Since the early 1990s, the standard waveform in use with US land manoeuvre units for ground communications is SINCGARS. The new HMS radios entering service will carry the SINCGARS waveform despite the eventual phase out of SINCGARS radios. HMS transceivers are not being procured and implemented in a ‘switch-off/switch-on’ fashion. New radios are entering service as legacy systems reach the end of their lives. Having the SINCGARS waveform in the new radios ensures they can communicate with legacy systems and vice versa. This is imperative to preserve interoperability.

Despite SINCGARS’ eventual sunset, the waveform still has a lot of life left. One of the lessons of the first Russian invasion of Ukraine in 2014 was SINCGARS’ resilience. The US government supplied L3Harris RF-7800V Falcon-3 radios equipped with the SINCGARS waveform to Ukraine. The Russian Army had deployed significant electronic warfare assets into theatre. Systems like the army’s B-301B Borisoglebsk-2, RB-531B Infauna and R-330Z Zhitel electronic warfare platforms are designed to detect and jam V/UHF radio signals. SINCGARS held up well despite the levels of jamming thrown at it. No doubt taking lessons learned from the Ukrainian theatre, the PEO C3T has embarked on the waveform’s modernisation. SINCGARS FH3 supersedes the existing SINCGARS FH2/CT2 waveform variant. SINCGARS FH3 underwent evaluation at the US Army’s Yuma proving ground in Arizona. Modifications earmarked for the waveform include improvements to its transmission and communications security. This comprises the implementation of the US National Security Agency’s Advanced Encryption Standard-256 (AES-256).

SINCGARS will eventually make way for the WREN-TSM waveform. This carries voice and data traffic to support the army’s Nett Warrior dismounted situational awareness system. “Recent upgrades to the TSM waveform include WREN, providing up to Secret voice and data and WREN-NB, providing spectrum efficient, EW survivable voice and data in contested environments,” says the PEO C3T’s written statement.

L3Harris’ two channel AN/PRC-163 Leader radio is intended for use by team, squad and platoon leaders. It includes several waveforms including ones that can be used for SATCOM. (Credit: L3Harris)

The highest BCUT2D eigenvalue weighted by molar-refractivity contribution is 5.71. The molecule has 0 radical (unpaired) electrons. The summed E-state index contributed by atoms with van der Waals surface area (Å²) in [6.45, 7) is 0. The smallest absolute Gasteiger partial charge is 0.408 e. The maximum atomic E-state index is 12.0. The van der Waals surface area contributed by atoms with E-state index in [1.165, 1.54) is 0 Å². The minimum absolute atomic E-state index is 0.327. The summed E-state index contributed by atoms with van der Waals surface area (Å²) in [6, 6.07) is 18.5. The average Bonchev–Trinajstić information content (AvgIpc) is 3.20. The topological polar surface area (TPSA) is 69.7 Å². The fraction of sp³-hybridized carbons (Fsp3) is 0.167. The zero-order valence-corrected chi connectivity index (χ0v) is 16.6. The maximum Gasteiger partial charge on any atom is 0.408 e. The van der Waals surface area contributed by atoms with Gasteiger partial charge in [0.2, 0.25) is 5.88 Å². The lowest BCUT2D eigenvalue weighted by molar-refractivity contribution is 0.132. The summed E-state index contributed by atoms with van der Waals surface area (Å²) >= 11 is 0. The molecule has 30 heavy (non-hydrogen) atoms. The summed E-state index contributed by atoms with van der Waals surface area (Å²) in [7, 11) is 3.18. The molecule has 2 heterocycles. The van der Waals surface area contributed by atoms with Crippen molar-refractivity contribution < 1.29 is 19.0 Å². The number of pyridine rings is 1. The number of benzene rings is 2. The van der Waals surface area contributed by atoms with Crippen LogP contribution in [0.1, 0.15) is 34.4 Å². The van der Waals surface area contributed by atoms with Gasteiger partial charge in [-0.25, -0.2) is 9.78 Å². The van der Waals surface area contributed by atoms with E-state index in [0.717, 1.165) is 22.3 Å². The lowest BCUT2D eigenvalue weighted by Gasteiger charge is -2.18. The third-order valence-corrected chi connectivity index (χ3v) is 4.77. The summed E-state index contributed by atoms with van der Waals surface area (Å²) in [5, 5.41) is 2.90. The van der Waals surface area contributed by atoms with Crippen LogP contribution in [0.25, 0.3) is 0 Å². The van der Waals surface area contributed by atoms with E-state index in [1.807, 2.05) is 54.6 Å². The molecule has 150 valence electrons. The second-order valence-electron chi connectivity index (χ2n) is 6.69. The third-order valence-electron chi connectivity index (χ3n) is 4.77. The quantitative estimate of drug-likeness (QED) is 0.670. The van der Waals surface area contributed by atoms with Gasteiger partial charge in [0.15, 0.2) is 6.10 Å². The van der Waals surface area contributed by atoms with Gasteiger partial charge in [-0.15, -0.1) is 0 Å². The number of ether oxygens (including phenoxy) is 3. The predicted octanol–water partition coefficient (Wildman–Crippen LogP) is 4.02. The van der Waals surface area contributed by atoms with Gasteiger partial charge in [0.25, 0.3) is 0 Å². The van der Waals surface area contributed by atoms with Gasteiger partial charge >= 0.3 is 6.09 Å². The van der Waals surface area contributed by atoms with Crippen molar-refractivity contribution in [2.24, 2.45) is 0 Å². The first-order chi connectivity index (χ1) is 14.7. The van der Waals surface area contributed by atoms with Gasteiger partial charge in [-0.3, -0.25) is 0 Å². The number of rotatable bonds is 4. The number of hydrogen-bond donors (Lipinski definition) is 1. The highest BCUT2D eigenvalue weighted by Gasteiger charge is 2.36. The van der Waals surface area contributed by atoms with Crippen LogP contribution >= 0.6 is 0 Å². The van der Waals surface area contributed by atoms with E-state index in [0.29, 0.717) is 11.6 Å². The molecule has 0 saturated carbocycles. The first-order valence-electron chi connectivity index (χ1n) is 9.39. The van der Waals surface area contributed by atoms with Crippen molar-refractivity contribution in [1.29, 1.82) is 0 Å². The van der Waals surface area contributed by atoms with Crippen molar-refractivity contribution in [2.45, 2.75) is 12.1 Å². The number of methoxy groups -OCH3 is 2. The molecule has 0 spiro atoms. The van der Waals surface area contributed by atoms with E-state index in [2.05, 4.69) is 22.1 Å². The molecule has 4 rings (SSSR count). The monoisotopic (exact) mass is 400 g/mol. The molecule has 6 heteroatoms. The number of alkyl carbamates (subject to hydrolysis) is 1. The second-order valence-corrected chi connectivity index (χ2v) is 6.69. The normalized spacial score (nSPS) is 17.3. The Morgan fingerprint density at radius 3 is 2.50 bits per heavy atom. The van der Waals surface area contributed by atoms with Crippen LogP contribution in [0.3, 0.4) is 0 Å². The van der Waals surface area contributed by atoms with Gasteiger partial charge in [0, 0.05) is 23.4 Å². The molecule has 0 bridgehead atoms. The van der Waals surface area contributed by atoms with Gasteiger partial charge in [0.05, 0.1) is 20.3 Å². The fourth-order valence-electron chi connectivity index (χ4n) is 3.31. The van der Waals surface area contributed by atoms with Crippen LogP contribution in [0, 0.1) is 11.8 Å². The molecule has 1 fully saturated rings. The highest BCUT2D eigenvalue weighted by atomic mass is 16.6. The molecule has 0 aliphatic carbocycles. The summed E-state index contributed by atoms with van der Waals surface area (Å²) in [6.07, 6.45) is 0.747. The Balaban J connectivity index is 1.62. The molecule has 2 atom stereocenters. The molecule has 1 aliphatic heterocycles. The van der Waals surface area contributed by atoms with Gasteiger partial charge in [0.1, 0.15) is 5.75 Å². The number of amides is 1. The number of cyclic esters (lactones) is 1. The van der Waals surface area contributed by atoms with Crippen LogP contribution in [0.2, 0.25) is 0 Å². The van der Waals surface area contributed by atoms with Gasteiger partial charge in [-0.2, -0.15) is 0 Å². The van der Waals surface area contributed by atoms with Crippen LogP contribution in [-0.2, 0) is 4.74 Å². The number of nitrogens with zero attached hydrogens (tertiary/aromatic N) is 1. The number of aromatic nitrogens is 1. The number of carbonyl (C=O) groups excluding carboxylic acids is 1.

Procurement methodology

The PEO C3T told the author via its written statement that the HMS programme achieved full rate production in August 2021 for the backpack and Leader radios. This followed the completion of testing during an Initial Operational Test and Evaluation event in January 2021. The radios are fielded to active units on a year-by-year basis according to available funding, the statement continued. “Industry competes among multiple vendors for each product line on a yearly basis.” This is to “both increase capability based on upgrades from objective to threshold requirements, while decreasing cost.” Moreover, although the programme is led by the army, its sister services, primarily the USMC, have also procured new radios via this route.

An analysis of publicly available figures drafted by the US DoD reveals an estimated circa 300,000 radios of all types could eventually be acquired by navy, army, USAF and USMC. The lion’s share will, unsurprisingly, equip the army. Around 290,000 radios should eventually be delivered by the time these are expected to conclude in circa 2033. The next biggest recipient is likely to be the USAF acquiring almost 5,000. The US Marine Corps is expected to acquire over 2,300 radios, with the Navy receiving about 200. An analysis of the programme’s overall costs, including research and development activities, plus testing, production and deliveries gives an average unit cost of USD 88,300 per radio. The actual ‘fly away’ cost of purchasing each radio from its manufacturer is likely to be much less. Costs will also vary according to whether the radio is a single or two-channel handheld or backpack radio.